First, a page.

How Sharing Something Remarkable and Unique About Your Film Can Bring Attention…And Money
By Carole Dean
What we talk about influences how others see us. When we talk about cool things, others want to repeat what we’ve told them to their friends.
That is called Social Currency and you can use it to get people to notice your film.
What is Social Currency?
People want to share compelling, exclusive content that makes them look smart and in on a secret. That type of content is social currency.
Wharton professor Jonah Berger, author of the brilliant book “Contagious” explains how, by using social currency, you can get more people talking about your product or idea.
Here’s an Example
Crif Dogs, a NYC Hot Dog restaurant, has a vintage phone booth in the corner. When you enter and dial the ancient rotary phone, a voice answers and asks if you have a reservation. If you are lucky enough to have one, a hidden door opens and you find you are in a posh 45 seat exclusive restaurant no one knows about.
The name? Please Don’t Tell. It makes you feel like you found a great secret. There is no sign on the street or ads for it. It takes bookings only for each day and only at 3pm. By 3:30, all spots are gone.
The restaurant does not publish its number. It’s all word of mouth; the most powerful way to market.
Rules of Social Currency:
- People share things that make them look good to others.
- People share things that make them seem entertaining and clever.
- People use social currency to achieve desired positive impressions among friends & family.
How to Mint Social Currency for Your Film
Find your film’s inner remarkability. Give me some astonishing facts or an incredible statement I can repeat.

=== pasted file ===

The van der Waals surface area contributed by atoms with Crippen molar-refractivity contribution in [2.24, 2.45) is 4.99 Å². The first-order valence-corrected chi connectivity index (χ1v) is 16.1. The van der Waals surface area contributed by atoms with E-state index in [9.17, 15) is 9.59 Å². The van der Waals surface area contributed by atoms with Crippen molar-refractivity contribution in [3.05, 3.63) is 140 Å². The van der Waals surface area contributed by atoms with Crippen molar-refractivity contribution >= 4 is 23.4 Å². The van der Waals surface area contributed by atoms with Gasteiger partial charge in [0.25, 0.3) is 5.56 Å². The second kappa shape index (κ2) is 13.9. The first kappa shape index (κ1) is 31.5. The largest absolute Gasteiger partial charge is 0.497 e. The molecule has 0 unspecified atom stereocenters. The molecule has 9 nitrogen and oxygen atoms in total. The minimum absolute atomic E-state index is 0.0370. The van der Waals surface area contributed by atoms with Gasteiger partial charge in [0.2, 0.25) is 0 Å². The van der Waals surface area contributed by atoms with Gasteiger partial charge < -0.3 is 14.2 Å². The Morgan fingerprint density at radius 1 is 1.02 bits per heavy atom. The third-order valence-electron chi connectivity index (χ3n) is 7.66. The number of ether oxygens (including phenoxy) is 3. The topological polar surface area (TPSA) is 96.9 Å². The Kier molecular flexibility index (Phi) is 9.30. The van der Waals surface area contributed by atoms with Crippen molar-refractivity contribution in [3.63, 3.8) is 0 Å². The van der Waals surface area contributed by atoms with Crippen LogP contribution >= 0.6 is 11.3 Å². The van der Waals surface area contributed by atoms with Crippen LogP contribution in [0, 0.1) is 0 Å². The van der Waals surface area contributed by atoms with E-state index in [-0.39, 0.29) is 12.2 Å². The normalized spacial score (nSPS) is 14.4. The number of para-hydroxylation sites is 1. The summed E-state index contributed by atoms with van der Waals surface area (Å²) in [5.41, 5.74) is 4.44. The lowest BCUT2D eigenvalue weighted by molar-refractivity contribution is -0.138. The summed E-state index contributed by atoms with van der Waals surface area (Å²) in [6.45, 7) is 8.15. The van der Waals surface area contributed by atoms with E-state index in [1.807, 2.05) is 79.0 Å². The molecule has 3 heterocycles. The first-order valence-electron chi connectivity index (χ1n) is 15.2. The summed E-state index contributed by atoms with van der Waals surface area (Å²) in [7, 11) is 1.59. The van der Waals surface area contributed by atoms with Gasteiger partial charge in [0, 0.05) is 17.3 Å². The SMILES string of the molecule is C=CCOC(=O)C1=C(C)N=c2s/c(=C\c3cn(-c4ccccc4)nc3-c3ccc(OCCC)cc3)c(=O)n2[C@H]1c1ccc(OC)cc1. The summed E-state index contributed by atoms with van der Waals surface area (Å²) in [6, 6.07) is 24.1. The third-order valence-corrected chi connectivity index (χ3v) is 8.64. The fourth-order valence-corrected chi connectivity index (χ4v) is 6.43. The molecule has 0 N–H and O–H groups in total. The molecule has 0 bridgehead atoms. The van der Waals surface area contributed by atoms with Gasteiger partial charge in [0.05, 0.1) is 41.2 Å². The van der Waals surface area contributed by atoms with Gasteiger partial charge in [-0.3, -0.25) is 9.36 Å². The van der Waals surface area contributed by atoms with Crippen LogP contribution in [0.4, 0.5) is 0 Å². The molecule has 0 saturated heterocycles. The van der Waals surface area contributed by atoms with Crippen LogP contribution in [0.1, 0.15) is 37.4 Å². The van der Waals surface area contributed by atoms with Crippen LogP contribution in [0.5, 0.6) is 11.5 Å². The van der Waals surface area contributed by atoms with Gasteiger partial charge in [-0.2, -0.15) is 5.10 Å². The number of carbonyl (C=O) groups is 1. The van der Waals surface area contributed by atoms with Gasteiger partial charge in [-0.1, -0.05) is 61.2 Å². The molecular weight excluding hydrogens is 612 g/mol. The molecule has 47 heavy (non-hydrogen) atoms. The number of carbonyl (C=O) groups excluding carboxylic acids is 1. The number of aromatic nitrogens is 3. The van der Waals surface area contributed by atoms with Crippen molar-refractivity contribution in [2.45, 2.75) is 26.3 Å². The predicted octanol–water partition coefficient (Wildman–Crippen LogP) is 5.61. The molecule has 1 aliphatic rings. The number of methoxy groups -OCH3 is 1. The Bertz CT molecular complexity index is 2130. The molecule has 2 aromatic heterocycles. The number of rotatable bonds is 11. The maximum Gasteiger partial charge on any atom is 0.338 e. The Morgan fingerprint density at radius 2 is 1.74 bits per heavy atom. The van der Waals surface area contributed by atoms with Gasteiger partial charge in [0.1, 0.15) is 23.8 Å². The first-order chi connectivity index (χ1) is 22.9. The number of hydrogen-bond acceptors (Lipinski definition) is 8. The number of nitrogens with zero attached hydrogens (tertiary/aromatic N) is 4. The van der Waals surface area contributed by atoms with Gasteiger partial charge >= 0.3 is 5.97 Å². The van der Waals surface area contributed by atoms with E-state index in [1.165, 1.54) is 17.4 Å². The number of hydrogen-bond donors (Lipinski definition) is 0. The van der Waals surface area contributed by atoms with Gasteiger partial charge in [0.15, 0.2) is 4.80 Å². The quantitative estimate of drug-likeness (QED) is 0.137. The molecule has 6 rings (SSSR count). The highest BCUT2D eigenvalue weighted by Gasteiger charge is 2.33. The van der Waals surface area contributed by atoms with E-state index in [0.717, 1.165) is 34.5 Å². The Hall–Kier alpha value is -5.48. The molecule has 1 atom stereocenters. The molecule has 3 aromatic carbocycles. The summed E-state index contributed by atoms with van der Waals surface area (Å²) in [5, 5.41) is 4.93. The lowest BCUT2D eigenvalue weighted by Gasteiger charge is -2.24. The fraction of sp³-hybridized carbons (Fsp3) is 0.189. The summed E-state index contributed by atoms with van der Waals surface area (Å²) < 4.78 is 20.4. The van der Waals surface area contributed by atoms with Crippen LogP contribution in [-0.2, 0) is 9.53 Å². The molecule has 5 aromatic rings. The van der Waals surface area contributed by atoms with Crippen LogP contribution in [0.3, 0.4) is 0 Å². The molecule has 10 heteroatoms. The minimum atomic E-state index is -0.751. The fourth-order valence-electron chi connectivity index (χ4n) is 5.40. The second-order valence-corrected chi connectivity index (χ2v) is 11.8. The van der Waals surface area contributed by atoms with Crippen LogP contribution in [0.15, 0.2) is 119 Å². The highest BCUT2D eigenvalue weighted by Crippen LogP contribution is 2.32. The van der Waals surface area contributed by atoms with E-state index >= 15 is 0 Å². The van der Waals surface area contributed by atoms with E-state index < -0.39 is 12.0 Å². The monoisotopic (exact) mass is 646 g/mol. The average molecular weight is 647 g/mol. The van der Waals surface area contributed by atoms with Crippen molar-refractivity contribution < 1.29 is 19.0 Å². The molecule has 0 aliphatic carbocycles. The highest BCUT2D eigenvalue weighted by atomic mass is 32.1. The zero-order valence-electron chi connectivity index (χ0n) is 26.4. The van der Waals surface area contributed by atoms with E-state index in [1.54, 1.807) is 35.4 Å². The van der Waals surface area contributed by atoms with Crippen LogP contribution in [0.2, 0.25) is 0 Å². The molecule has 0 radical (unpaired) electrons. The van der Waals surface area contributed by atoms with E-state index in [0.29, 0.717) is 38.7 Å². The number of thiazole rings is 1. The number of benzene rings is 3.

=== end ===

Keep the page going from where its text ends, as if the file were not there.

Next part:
The Key to finding inner remark ability is to think about what makes something interesting surprising or novel. What is interesting about your film or your cast? What is remarkable about your characters? What is remarkable about the subject of the film?
How about is it fiscally sponsored?
You want to create social currency so people talk about your film and your crowdfunding campaign. You want them to say I donated to a film and I got a tax deduction. Or I donated to a film that raises awareness of Veterans suicide.
That may be what gets people to talk about your film. Then, they donate too because it’s cool to support your film and it’s cool to get a tax deduction.
By finding your film’s inner remarkability, you can use it to go viral and create social currency.
Do it right and you will end up with a different currency to use to make your film!
Carole Dean is president and founder of From the Heart Productions; a 501(c)3 non-profit that offers fiscal sponsorship for independent filmmakers. She hosts the weekly podcast, The Art of Film Funding, interviewing those involved in all aspects of indie film production. She is also the author of The Art of Film Funding, 2nd Edition: Alternative Financing Concepts.